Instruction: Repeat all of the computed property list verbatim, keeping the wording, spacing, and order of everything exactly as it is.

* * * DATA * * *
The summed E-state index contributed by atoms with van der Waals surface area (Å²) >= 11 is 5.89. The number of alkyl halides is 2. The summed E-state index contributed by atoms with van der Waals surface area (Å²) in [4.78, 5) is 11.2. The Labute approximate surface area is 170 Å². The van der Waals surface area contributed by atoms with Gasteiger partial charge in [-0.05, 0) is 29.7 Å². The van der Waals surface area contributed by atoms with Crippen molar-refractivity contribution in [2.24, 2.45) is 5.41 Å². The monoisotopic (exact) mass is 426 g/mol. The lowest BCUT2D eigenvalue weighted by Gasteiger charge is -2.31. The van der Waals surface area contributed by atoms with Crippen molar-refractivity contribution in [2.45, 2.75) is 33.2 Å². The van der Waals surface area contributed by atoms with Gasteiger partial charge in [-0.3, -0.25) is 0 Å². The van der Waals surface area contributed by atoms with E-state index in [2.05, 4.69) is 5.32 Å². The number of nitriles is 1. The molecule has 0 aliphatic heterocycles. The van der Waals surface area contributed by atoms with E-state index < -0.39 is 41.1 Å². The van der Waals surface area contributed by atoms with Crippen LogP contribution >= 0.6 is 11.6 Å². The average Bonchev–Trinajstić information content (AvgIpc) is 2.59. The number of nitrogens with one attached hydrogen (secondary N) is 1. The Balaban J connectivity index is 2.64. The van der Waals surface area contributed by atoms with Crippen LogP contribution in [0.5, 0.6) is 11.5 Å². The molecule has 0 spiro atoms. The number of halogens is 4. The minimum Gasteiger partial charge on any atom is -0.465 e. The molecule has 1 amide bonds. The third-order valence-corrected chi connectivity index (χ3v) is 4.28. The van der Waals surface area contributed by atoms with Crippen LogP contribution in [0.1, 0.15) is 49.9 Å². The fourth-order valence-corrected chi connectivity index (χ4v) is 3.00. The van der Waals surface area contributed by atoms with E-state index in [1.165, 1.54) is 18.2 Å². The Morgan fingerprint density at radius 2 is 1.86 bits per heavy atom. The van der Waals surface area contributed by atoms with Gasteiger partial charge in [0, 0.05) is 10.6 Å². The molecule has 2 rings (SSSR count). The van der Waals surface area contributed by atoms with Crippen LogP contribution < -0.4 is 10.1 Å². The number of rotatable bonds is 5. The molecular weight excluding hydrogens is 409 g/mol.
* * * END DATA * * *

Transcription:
The summed E-state index contributed by atoms with van der Waals surface area (Å²) >= 11 is 5.89. The number of alkyl halides is 2. The summed E-state index contributed by atoms with van der Waals surface area (Å²) in [4.78, 5) is 11.2. The Labute approximate surface area is 170 Å². The van der Waals surface area contributed by atoms with Gasteiger partial charge in [-0.05, 0) is 29.7 Å². The van der Waals surface area contributed by atoms with Crippen molar-refractivity contribution in [2.24, 2.45) is 5.41 Å². The monoisotopic (exact) mass is 426 g/mol. The lowest BCUT2D eigenvalue weighted by Gasteiger charge is -2.31. The van der Waals surface area contributed by atoms with Crippen molar-refractivity contribution in [2.45, 2.75) is 33.2 Å². The van der Waals surface area contributed by atoms with Gasteiger partial charge in [-0.3, -0.25) is 0 Å². The van der Waals surface area contributed by atoms with E-state index in [2.05, 4.69) is 5.32 Å². The number of nitriles is 1. The molecule has 0 aliphatic heterocycles. The van der Waals surface area contributed by atoms with E-state index < -0.39 is 41.1 Å². The van der Waals surface area contributed by atoms with Crippen LogP contribution >= 0.6 is 11.6 Å². The average Bonchev–Trinajstić information content (AvgIpc) is 2.59. The number of nitrogens with one attached hydrogen (secondary N) is 1. The Balaban J connectivity index is 2.64. The van der Waals surface area contributed by atoms with Crippen LogP contribution in [0.5, 0.6) is 11.5 Å². The molecule has 0 spiro atoms. The number of halogens is 4. The minimum Gasteiger partial charge on any atom is -0.465 e. The molecule has 1 amide bonds. The third-order valence-corrected chi connectivity index (χ3v) is 4.28. The van der Waals surface area contributed by atoms with Crippen LogP contribution in [0.1, 0.15) is 49.9 Å². The fourth-order valence-corrected chi connectivity index (χ4v) is 3.00. The van der Waals surface area contributed by atoms with E-state index in [1.165, 1.54) is 18.2 Å². The Morgan fingerprint density at radius 2 is 1.86 bits per heavy atom. The van der Waals surface area contributed by atoms with Gasteiger partial charge in [0, 0.05) is 10.6 Å². The molecule has 2 rings (SSSR count). The van der Waals surface area contributed by atoms with Crippen LogP contribution < -0.4 is 10.1 Å². The number of rotatable bonds is 5. The molecular weight excluding hydrogens is 409 g/mol.